The 29th annual Odum School of Ecology Graduate Student Symposium will be held Jan. 27-28 in the Ecology building auditorium and online. GSS 2023 is free and open to all.
This year’s symposium, which features oral presentations and posters, will conclude with a keynote address on Saturday by alumnus Jacob Allgeier, assistant professor in the Department of Ecology and Evolutionary Biology at the University of Michigan. Allgeier earned a doctorate in ecology at UGA in 2013, under the mentorship of Odum School Professor Amy Rosemond.
“Jake sought out new challenges, building on his dissertation research with both large-scale field experiments and quantitative analyses—work that brought him recognition for the rigorous combination of perspectives that he brings to sustainable fisheries,” she said. “His passionate engagement with fishing communities in the Caribbean has given his work relevance and importance. It’s exciting to see him conducting work that is critical for the future of both coastal ecosystems and people’s livelihoods.”
Allgeier studies how human-induced changes alter ecosystem processes and the services they provide. His work is rooted in basic ecological theory, but motivated by increasing need for food security, particularly in coastal societies. Much of his research takes place in tropical coastal ecosystems (mangroves, seagrass beds and coral reefs), where he studies gradients created by anthropogenic impacts to test theory directly within the context of environmental change and biodiversity loss. Allgeier received a David and Lucile Packard Fellowship for Science & Engineering in 2019 and was named an Early Career Fellow of the Ecological Society of America in 2020.
Organized and run by ecology graduate students, GSS is a showcase for original research by ecology students at all levels. GSS 2023 includes 23 talks by graduate students in ecology, conservation ecology and sustainable development, integrative conservation, and the IDEAS doctoral program, as well as 21 posters by undergraduates.
“GSS is one of the School of Ecology’s longest-standing traditions, and it’s always amazing to witness the breadth and depth of graduate student research that is showcased every year,” said Sonia Altizer, interim dean and Georgia Athletic Association Professor of Ecology.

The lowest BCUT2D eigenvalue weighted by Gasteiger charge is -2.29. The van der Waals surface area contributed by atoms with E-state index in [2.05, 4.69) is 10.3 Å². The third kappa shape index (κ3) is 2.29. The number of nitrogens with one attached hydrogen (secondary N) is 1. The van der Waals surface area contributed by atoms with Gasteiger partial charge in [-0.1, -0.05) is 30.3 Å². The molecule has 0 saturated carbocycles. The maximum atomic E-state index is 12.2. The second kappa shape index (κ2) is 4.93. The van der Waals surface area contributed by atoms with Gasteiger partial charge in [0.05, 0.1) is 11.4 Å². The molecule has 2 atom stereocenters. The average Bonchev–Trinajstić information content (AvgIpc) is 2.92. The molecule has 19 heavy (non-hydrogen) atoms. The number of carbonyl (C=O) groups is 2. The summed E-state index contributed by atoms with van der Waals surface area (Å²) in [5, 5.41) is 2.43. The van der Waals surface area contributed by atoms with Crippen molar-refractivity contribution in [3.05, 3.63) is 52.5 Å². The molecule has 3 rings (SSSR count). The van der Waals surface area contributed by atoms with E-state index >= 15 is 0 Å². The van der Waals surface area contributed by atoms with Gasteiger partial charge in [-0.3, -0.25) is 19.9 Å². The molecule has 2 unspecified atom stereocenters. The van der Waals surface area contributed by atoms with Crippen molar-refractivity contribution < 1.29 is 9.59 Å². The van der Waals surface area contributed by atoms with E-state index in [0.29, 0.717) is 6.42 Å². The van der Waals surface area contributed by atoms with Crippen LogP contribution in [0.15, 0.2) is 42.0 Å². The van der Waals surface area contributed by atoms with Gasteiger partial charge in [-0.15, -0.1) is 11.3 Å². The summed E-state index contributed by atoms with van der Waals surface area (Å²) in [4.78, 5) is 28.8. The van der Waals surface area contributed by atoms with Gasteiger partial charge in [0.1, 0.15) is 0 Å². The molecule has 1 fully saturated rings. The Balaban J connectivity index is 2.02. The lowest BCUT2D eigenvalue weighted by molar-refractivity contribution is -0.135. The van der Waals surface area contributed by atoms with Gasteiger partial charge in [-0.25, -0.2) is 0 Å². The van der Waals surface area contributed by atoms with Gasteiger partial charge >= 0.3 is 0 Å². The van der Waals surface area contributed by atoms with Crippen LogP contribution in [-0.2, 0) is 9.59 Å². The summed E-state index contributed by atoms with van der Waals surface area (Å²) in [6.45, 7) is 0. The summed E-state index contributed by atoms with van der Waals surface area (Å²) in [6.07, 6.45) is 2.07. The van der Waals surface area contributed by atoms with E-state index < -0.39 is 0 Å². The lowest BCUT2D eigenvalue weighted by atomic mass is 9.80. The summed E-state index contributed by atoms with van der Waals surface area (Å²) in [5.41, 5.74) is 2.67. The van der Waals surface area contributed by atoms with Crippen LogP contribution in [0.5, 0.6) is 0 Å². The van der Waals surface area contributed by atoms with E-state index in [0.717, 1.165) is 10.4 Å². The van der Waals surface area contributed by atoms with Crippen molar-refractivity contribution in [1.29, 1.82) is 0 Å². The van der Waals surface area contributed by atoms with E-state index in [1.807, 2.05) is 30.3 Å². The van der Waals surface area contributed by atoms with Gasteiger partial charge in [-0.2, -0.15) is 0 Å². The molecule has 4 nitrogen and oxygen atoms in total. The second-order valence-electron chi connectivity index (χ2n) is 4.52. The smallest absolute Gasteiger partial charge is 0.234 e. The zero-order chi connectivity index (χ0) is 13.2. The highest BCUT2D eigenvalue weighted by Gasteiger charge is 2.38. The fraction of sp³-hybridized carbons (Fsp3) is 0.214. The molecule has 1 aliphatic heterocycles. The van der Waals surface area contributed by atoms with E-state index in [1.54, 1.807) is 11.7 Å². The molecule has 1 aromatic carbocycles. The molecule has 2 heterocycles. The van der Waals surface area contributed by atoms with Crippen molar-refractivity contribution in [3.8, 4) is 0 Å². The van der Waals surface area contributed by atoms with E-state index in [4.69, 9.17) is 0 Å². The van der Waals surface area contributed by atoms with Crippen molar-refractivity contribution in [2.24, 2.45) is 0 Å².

The symposium begins at 10:30 a.m. on Friday, Jan. 27, with a welcome from Altizer. Research talks from 10:45 a.m. to 4 p.m. will be followed by an undergraduate poster session from 4 to 5:30 p.m. and an evening reception in the Ecology Building lobby and courtyard.
Talks continue on Saturday, Jan. 28, from 10:15 a.m. to 2 p.m. Algeier’s keynote address, “Farming the coastal oceans with fish pee: Applying ecological theory to help sustain ecosystem services in tropical coastal ecosystems,” takes place at 2:15 p.m.
This year, GSS again coincides with the annual John K. Spencer Memorial 5K Run & Walk, which will take place on Saturday, Jan. 28, at 8 a.m. at the Horseshoe Bend Ecological Research site on College Station Road (note: only accessible when traveling west on College Station).
This event honors the memory of the late John Spencer, a graduate student in the Odum School of Ecology and River Basin Center at UGA. An extraordinary individual loved for his humor, generosity, enthusiasm and kindness, John studied urban streams and was passionate about freshwater ecology, conservation and ecological restoration. Participants are encouraged to consider making a donation to the UGA River Basin Center’s John Spencer Research Grant, a program that supports graduate student research with small grants up to $2,000.